Trees are one of those elements in your yard and garden that become the backbone of your outdoor living. Think about it: tree-climbing, tree swings, and homes to nests and wildlife. Some trees burst forth with spring or summer blooms, some provide fruits and nuts, and many are the fodder of dreams and poems.

You can probably remember a tree from somewhere in your own history. It might be something fun like the location of a treehouse. It could be the one you climbed and fell out of, resulting in a casted arm for several weeks. Or it could be the old oak silhouetted at the top of the hill where you turned to drive down the gravel road to your grandma’s farm. We all have some connection to a tree.

When is the best time to plant trees?

Fall (August through mid-October) is a great time to plant most trees and shrubs! In fact, it is probably the best time of year to plant. No one explains it better than the Morton Arboretum in Lisle, Illinois:

The fall moisture (rains) helps the trees and shrubs establish their root systems. When the air temperatures are cooler than the soil, new root growth is encouraged without new top growth. The result is a stronger, better developed root system for the next spring when the plant begins to grow.

Of course, there are certain trees and shrubs that are slow-growing and are better planted in spring, such as magnolia, larch, hemlock, willow and sweetgum, among others. But for alder, ash, buckeye, catalpa, crabapple, hackberry, hawthorn, honey locust. elm, linden, maple, sycamore, pines, and spruces, fall is your prime time. Note that deciduous shrubs are easily planted in fall, too.

That means that fall can be one of the busiest times for gardeners – at least those who plan and are in tune with the needs of these primary plantings in every garden. With that fact in place, the next big question is how to choose the best tree for your garden or yard location.

Here at Aisling View, we help our clients make good choices about trees because we have lots of experience in building gardens and yard landscapes that thrive. But there are people who want to do do-it-themselves. We understand, so here are some things you will need to consider:

How to choose the right tree

There are several factors to consider when choosing trees, but the two most important are:

  1. Tree placement
  2. Tree selection

You see, with the proper placement and selection, trees might very well outlive their owners. Some like the General Sherman Tree in Sequoia National Park is the largest tree anywhere in the world and is estimated to be 2,000 years old. The Hangman’s Elm in Manhattan dates back for sure to the Revolutionary War period. Charleston’s Angel Oak Tree is more than 400 years old and out west off the 17-Mile Drive on the Monterey Peninsula, the Lone Cypress has beat all the odds to stand on a cliff over the ocean for about 250 years.

Take the time to select the right tree for the right location and you might just be creating something that is known and remembered by generations!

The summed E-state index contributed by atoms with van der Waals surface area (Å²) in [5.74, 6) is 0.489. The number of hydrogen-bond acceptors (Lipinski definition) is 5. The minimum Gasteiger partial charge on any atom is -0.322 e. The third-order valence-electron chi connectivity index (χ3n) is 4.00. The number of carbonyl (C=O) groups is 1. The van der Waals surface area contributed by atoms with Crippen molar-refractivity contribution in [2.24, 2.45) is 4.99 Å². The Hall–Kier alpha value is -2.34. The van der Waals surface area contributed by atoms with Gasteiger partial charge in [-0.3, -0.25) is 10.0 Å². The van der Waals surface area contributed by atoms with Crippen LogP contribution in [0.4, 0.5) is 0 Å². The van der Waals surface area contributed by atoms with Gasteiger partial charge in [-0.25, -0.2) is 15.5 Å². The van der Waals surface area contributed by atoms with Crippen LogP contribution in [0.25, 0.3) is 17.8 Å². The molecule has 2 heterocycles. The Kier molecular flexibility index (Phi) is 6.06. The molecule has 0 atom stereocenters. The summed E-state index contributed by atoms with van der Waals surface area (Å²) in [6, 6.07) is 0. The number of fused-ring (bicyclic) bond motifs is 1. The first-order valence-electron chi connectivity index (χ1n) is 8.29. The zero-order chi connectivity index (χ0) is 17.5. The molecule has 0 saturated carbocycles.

Consider Tree Function

Large, healthy trees improve property value and make your outdoor space a pleasant place to spend your summer days and evenings.

Trees are not only pleasant, but are also very practical. They can help conserve energy, shading your home to cool it in the summer, while allowing the winter sun to warm it. Evergreens can provide windbreaks or privacy. Trees provide environmental protection by decreasing the glare of pavement, reducing runoff, filtering pollution, and adding oxygen to the air.

Consider tree form and size  

This can be directly correlated to the function, even if the function is to just look pretty through each of the seasons.

Trees come in a variety of shapes and, like other plants, grow to different heights in maturity. So, if you want a tree that will shade your home, you will plant one that grows tall with dense foliage. If you have power lines extending over your site, you will want a shorter tree, one that spreads more horizontally than vertically. Some are more decorative and used as ornamentals like a pink dogwood, a crabapple, a Japanese maple or a redbud.

Consider site conditions

To ensure your tree will thrive, you must coordinate the tree, its needs, and what the site where you want it to be located provides. It’s a long list, but you must consider:

  • Soil conditions
  • Exposure (sun and wind)
  • Drainage
  • Space constraints
  • Hardiness zone
  • Amount of human activity in the area
  • Insect and disease susceptibility

This is where the tree and the location come together for success – or failure. You might love how a crepe myrtle looks when you visit the Carolinas on summer vacation. However, when you return to the Midwest to plant one in your yard, you will be sorely disappointed in the outcome, that is, if you can get it to grow here at all! Not every tree can survive every climate and you need to understand what will thrive in your area.

If you feel stressed by the thousands of options and factors to pull together when choosing and locating trees or shrubs, don’t make the mistake of closing your eyes and just pointing at something at a local nursery. Call Aisling View at 317-636-9408 to help you.